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Morning Edition
Thursday, April 19, 2007

Minnesota Public Radio Stories

National Public Radio Stories

  • Cho Video Probed for Clues to Motive
    NBC News airs video and photos sent to the network Monday, apparently by Seung-hui Cho, the 23-year-old man blamed for the mass killings at Virginia Tech. Investigators are evaluating the cryptic, rambling tapes to gain perspective on the onslaught.
  • Senate Panel Set to Hear from Gonzales
    Attorney General Alberto Gonzales will return to Capitol Hill on Thursday for much-anticipated testimony on the firing of eight U.S. attorneys. The Senate Judiciary Committee is holding a hearing amid calls for Gonzales to step down.
  • Feith Takes Iraq Policy Debate to Georgetown
    Douglas Feith left a high-profile Pentagon job, where he helped shape U.S. policy leading to the war in Iraq, for Georgetown University. He's now teaching a seminar on the Bush administration's war on terrorism.
  • New Orleans Runs Short on Public Defenders
    A judge in New Orleans has released 42 inmates who were suspected of drug crimes. They lack legal counsel, so they can't be tried. The public defender's office has been in crisis since Hurricane Katrina.
  • Study: Breast-Feeding Decreases Cancer Risk
    Delaying childbirth can come at a high price — an increased risk of breast cancer later in life. But new evidence shows that older mothers can erase that risk by breast-feeding their babies. What's more, breast-feeding reduces the risk of the worst kinds of breast cancer.
  • Online Calculator Estimates Breast Cancer Risk
    It is commonly stated that 1 in 9 women will develop breast cancer. But what does this statistic mean for a woman's personal risk? Scientists at the National Cancer Institute have created a Web-based calculator that estimates an individual's risk of developing the disease.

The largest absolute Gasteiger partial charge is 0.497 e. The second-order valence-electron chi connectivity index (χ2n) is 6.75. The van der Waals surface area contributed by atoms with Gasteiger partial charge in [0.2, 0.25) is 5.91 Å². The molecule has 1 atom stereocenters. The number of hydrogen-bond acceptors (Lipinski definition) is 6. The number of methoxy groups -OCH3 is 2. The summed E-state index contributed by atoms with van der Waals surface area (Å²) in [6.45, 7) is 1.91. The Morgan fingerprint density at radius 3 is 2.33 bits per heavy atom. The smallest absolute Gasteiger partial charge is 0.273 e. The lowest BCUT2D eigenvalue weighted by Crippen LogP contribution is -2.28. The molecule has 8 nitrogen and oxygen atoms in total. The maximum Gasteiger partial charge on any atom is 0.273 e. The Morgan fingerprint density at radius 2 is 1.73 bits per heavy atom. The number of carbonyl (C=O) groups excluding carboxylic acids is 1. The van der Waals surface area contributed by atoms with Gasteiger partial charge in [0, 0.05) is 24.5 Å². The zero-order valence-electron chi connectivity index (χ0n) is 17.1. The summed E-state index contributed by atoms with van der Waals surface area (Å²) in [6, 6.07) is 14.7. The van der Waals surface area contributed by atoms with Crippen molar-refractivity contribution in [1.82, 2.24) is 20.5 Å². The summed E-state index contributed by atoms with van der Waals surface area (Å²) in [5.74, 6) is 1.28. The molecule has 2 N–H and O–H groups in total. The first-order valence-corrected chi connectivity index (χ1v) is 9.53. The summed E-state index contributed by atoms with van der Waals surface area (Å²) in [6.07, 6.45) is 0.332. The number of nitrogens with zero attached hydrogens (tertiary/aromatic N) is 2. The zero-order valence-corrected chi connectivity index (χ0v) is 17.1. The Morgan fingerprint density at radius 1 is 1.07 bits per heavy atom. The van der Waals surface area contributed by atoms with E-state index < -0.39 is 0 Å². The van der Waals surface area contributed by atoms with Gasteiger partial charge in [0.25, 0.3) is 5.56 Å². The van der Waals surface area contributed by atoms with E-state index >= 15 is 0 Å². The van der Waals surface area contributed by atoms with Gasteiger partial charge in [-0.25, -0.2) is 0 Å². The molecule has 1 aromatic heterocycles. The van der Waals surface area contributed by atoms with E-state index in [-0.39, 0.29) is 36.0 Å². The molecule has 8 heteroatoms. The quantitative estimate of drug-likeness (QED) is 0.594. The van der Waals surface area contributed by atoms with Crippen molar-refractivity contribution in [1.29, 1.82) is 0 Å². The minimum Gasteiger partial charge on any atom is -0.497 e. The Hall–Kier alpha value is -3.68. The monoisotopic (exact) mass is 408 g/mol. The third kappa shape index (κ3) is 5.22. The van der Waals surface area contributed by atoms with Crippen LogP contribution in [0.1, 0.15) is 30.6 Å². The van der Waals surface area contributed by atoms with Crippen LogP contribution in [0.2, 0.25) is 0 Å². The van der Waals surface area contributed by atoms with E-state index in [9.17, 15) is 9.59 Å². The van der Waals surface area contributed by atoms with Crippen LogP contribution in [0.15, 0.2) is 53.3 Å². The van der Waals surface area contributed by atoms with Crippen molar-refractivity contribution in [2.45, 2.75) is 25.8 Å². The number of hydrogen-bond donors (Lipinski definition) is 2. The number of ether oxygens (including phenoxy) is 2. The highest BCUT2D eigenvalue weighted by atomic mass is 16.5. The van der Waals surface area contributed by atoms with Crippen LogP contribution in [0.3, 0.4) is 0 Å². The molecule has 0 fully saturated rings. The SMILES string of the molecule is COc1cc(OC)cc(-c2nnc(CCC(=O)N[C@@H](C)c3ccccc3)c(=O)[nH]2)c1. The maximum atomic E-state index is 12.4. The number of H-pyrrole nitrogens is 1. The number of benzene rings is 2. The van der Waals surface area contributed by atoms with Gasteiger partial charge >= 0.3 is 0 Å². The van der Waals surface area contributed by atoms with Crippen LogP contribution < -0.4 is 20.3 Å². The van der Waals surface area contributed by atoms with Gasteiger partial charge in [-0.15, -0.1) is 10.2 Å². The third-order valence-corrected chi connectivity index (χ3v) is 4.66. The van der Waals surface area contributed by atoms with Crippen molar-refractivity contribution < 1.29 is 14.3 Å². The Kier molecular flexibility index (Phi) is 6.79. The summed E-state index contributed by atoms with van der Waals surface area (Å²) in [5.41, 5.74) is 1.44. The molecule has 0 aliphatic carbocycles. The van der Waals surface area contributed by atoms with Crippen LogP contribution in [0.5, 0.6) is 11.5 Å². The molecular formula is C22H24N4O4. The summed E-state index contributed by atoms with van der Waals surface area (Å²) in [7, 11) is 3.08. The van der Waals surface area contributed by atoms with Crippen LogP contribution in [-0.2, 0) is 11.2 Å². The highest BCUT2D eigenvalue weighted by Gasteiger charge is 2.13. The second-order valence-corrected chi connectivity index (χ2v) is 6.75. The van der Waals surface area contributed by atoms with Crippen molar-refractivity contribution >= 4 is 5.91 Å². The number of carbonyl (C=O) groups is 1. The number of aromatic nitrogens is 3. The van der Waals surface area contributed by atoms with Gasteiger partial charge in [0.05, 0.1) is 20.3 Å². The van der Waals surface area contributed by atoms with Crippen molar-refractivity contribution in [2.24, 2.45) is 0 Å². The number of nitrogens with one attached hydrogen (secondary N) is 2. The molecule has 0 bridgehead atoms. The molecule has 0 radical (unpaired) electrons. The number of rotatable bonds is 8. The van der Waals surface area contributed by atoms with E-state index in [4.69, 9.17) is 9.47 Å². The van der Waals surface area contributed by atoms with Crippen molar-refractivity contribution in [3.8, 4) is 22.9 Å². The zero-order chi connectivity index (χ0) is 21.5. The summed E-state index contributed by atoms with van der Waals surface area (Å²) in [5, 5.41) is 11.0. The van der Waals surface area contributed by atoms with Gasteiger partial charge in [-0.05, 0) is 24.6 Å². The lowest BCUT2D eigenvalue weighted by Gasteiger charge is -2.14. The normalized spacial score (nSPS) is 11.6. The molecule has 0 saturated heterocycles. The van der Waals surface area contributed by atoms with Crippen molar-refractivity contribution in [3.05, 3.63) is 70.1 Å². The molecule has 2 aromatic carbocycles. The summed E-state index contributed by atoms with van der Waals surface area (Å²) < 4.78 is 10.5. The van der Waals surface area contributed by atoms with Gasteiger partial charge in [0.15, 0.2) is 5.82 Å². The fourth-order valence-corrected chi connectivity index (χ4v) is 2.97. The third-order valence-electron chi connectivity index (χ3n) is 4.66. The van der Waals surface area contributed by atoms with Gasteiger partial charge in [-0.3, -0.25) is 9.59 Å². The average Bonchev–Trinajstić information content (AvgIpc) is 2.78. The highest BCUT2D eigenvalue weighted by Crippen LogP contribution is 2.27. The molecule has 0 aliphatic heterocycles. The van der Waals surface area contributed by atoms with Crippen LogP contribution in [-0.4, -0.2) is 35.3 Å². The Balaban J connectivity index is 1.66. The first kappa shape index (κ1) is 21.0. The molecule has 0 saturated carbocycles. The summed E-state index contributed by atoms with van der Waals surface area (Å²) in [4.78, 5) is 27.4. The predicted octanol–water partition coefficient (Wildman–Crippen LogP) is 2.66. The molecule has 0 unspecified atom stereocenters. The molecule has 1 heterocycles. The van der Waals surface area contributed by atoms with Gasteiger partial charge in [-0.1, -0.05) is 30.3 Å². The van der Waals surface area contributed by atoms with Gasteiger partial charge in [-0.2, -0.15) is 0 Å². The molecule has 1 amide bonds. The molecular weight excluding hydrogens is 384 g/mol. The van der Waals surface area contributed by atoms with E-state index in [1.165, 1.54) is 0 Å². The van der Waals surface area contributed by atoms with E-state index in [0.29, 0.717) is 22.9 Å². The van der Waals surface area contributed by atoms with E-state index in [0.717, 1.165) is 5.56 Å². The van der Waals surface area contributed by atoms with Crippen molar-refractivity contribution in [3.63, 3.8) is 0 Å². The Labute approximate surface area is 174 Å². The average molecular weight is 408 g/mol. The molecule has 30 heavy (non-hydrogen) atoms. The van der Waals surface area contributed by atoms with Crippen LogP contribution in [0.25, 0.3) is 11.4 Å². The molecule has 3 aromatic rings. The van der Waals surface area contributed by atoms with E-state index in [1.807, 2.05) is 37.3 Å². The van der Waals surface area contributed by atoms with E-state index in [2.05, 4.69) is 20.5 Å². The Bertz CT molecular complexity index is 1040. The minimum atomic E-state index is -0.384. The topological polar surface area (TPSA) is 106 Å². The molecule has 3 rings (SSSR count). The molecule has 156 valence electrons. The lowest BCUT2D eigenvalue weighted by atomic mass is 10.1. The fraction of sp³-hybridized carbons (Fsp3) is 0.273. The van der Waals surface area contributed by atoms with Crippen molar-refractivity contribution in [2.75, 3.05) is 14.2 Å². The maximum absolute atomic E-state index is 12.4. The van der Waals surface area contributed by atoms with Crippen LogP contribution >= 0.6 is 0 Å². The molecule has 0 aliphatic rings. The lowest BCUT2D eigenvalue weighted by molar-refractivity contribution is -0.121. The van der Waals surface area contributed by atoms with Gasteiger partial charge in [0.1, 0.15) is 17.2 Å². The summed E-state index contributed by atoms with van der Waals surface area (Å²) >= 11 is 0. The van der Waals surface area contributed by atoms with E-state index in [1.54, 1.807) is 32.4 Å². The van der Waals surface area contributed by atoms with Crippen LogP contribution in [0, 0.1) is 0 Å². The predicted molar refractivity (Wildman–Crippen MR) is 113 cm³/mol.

• Yahoo Faces Suit over Chinese Operations
    A lawsuit from the World Organization for Human Rights USA accuses Yahoo of providing information to the Chinese government that led to the arrest and torture of dissidents. Yahoo, Google, Microsoft and other U.S. technology companies have signed pledges to abide by China's censorship laws. A Yahoo spokesman says the company must comply with those laws or its employees would face civil or criminal penalties.
  • Google Earnings Awaited; eBay Profits Jump
    Google, one of the Web's biggest success stories, is expected to announce Thursday that its earnings are up as well. Meanwhile, the Internet auction site eBay reports that quarterly earnings are up 52 percent, an impressive jump.
  • Innovative Vonage Blocked by Powerful Rival
    The innovative Internet phone company Vonage is on the verge of collapse after copyright infringement lawsuits from traditional phone giant Verizon. Some see Verizon's legal action as a simple power play.
  • Great Expectations for Dickens Theme Park
    A $125 million Charles Dickens theme park is set to open outside London in May. Attractions will include cobblestone streets, staff dressed as pickpockets and wenches. Plus rat catchers who will hunt down vermin.

Program Archive
April 2007
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